It was about the time Chicago White Sox center fielder DeWayne Wise rolled around on the warning track after his “He didn’t just do that, did he?” catch in the ninth inning Thursday that I was finally convinced we were watching baseball history.
Thanks to Wise’s home run-robbing grab, White Sox pitcher Mark Buehrle had retired every Tampa Bay Rays batter he faced — 25 up, 25 down.
Two more outs for a perfect game.
That just shows you the nutty nature of baseball. In his last start before the All-Star game, Buehrle couldn’t get through the fourth inning. Now the left-hander was two outs away from doing something most of the game’s greatest pitchers never did — 27 up, 27 down.
Before Thursday, only 17 pitchers in major league history had thrown a perfect game.
Now, I did write on Opening Day that I hoped to see a perfect game this season. What I meant was I hoped to see one in person.
But given the rarity of the event that was unfolding, why be concerned with location?
It was evident as the game wore on that Buehrle was almost untouchable. But a perfect game? Come on.
I figured backup catcher Michel Hernandez would push a ground ball through the infield or All-Star left fielder Carl Crawford would drop a single into left field or All-Star second baseman Ben Zobrist would steal the spotlight with another home run.
The Rays have the third-best offense in the American League. Someone was going to get a hit, right? Or break up the perfect game by drawing a walk or reaching on an error, right? Isn’t that what usually happens?
Besides, Rays TV announcer Dewayne Staats was doing his best to put the jinx on Buehrle. It’s supposed to be taboo for a TV or radio announcer to mention a pitcher is working on a no-hitter or perfect game, but Staats wasn’t shy about using the words “perfect game” as Buehrle retired the Rays in order inning after inning. In fact, the Rays broadcast even showed the final out of Buehrle’s 2007 no-hitter.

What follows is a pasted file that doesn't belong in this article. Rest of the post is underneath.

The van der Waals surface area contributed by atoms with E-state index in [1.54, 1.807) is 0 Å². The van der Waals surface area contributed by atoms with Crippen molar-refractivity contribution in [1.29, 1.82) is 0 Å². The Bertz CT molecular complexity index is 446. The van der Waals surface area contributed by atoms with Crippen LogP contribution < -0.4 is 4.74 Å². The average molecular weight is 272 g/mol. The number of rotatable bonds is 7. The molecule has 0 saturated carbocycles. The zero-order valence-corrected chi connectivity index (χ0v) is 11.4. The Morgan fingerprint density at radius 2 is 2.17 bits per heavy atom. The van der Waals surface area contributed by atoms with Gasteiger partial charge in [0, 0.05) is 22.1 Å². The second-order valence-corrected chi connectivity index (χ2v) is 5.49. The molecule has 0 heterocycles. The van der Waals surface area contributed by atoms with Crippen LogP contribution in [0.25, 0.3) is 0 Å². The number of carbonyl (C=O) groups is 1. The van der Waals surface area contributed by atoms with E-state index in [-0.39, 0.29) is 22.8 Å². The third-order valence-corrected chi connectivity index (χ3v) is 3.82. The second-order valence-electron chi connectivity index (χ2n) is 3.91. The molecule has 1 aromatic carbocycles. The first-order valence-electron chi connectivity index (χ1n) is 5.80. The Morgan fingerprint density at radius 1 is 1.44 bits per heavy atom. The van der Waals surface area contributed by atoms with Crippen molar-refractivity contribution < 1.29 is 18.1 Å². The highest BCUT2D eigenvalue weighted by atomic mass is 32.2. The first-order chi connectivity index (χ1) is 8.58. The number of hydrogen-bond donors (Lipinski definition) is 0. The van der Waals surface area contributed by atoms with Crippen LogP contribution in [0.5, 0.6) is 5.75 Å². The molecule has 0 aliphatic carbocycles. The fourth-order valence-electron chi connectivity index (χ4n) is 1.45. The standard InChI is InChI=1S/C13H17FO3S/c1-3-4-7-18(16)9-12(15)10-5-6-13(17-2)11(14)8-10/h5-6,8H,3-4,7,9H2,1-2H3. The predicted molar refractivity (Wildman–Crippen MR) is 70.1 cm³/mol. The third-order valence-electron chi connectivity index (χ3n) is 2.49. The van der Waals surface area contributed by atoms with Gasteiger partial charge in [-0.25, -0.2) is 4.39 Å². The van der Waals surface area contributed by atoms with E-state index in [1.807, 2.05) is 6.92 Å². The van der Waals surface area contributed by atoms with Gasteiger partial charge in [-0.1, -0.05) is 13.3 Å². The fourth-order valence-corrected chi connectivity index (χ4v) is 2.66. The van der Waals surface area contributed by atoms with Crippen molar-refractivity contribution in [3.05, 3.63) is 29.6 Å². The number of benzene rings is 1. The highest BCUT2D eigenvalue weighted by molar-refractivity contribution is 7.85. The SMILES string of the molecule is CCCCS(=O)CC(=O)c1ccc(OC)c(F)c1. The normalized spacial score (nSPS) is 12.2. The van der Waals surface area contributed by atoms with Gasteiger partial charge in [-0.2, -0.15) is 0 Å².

It wasn’t until after the game that I learned the White Sox announcers eschewed that unwritten rule as well.
“Mark Buehrle has a perfect game going to the ninth,” Sox announcer Ken Harrelson yelled after Buehrle set the Rays down 1-2-3 in the eighth.
Here is what Arthur Daley of the New York Times wrote on this very subject in 1959: “Only a scoundrel would commit so dastardly a deed, because such mention instantly brings the whammy out of hiding. The whammy is a spook with the horns of a jinx that would thereupon direct the flight of the next batted ball and destroy the no-hitter.”
That quote is found in section 1.17.0 of “The Unwritten Rules of Baseball” as written by Paul Dickson.
Now, broadcasters have to report the news, so let’s not be too hard on Staats.
But it sure did look like he brought out the whammy when Rays right fielder Gabe Kapler drove the sixth pitch of the ninth inning toward the first row of center-field seats at U.S. Cellular Field. In fact, Staats used the term “no-hitter” as the pitch headed toward home plate.
But Wise saved the day for Buehrle when he jumped above the 8-foot wall, caught the ball with his glove and held on to it with his bare hand as he landed on his back.
At that point, well, you just had to root for history.
The Rays were down 5-0. They hadn’t had a hit all day. It wasn’t like they were going to explode for a five-run rally now.
Up to the plate stepped Hernandez, who went down swinging.
Up next was All-Star shortstop Jason Bartlett, the Rays’ leading hitter. He grounded out to shortstop.
Buehrle had his perfect game. He was mobbed by his teammates. He hugged his wife and baby daughter. He took a phone call from the president.
He arrived at the ballpark in the morning to pitch in a baseball game and ended up making baseball history.
There was a whammy in Chicago on Thursday. It belonged to Mark Buehrle.